Place, publisher, year, edition, pages
Sundsvall: Mid Sweden University , 2014. , 93 p.
Series
Mid Sweden University doctoral thesis, ISSN 1652-893X ; 207
National Category
Paper, Pulp and Fiber Technology
Identifiers
URN: urn:nbn:se:miun:diva-23806ISBN: 978-91-87557-91-0 (print)OAI: oai:DiVA.org:miun-23806DiVA: diva2:772123
Public defence
2014-11-21, M 102, Mittuniversitetet, Åkroken, Sundsvall, 10:46 (English)
Opponent
Supervisors
Available from: 2014-12-16 Created: 2014-12-16 Last updated: 2015-03-13Bibliographically approved
List of papers
1. Mapping and modelling of optical properties from pulp to super calendered paper
Open this publication in new window or tab >>Mapping and modelling of optical properties from pulp to super calendered paper
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2015 (English)In: Appita journal, ISSN 1038-6807, Vol. 68, no 2, 128-138- p.Article, review/survey (Refereed) Published
Abstract [en]

During production of mechanical pulp based paper, the pulp darkenswithin the process which represents a significant cost for the mill. Amapping of the optical properties of the pulp was conducted along theprocess, from pulp mill to paper machine, at a mill producing supercalendered (SC) paper on three paper machines. The focus was to evaluateat which positions in the mill the discolouration occurs and also whichfraction of the pulp darkens the most.The fine fraction of the pulp darkened more than the long fibrefraction. Bleached pulp diluted with white water from the paper machinedarkened more during storage than pulp diluted with clear filtrate. Thewhite water contains a considerable amount of suspended solids, i.e.pulp fines and clay. There was a tendency for a shoulder in absorptionspectra of the pulp stored in white water from the paper machine in theregion 550 to 650 nm, both for fibres and for fines. This is in the sameregion where the added dyes have their absorption maxima and also somecomplexes between iron and some of the components among lignin and theextractives. Simulation of retention times of different fractions showedthat, although the main part of the fine material is retained in thepaper within a few hours, a small part might circulate for considerablylonger time.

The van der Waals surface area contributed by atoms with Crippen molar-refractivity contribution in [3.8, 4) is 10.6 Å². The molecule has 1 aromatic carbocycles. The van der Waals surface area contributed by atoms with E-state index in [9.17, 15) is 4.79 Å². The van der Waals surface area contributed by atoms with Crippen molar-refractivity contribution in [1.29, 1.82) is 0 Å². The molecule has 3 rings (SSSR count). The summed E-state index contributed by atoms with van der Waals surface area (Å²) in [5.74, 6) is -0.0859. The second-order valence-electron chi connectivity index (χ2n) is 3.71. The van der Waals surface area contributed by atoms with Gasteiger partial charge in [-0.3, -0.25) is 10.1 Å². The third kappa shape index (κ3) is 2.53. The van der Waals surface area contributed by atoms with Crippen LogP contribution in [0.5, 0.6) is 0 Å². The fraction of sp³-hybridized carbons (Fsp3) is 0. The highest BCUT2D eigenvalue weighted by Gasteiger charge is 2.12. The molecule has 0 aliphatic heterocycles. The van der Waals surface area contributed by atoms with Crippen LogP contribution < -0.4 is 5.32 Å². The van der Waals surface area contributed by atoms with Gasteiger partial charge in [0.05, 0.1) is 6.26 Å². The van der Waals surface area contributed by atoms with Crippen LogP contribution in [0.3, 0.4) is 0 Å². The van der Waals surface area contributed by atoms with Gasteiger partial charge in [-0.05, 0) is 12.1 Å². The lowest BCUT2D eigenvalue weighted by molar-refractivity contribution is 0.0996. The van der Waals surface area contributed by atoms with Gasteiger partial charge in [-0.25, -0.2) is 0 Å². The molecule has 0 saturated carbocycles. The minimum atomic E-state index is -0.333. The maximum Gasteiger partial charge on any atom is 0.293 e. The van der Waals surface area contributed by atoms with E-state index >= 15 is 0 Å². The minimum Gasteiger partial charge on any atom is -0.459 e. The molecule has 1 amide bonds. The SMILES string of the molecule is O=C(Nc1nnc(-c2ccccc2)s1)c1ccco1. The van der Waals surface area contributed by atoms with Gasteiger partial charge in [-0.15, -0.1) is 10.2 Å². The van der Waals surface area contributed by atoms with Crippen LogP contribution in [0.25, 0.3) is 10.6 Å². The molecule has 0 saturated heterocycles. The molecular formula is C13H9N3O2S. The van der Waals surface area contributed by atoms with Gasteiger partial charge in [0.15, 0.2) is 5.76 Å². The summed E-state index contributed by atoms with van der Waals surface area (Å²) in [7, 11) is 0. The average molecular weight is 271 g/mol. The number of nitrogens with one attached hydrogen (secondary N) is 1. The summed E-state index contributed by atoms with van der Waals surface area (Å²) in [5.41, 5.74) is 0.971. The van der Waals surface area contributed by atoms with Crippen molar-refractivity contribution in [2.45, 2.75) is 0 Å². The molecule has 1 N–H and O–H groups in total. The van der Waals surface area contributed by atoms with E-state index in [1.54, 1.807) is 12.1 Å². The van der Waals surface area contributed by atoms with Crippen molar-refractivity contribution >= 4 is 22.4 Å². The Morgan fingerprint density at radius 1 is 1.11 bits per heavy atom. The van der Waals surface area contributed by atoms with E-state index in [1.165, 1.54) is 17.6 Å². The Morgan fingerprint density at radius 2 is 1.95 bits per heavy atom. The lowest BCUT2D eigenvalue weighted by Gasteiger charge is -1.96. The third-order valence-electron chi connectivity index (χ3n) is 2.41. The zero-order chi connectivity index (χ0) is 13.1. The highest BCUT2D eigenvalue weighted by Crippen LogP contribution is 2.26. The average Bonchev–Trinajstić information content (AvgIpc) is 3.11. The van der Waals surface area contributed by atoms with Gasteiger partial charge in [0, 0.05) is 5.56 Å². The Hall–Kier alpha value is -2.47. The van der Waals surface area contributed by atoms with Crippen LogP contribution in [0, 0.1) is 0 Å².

Keyword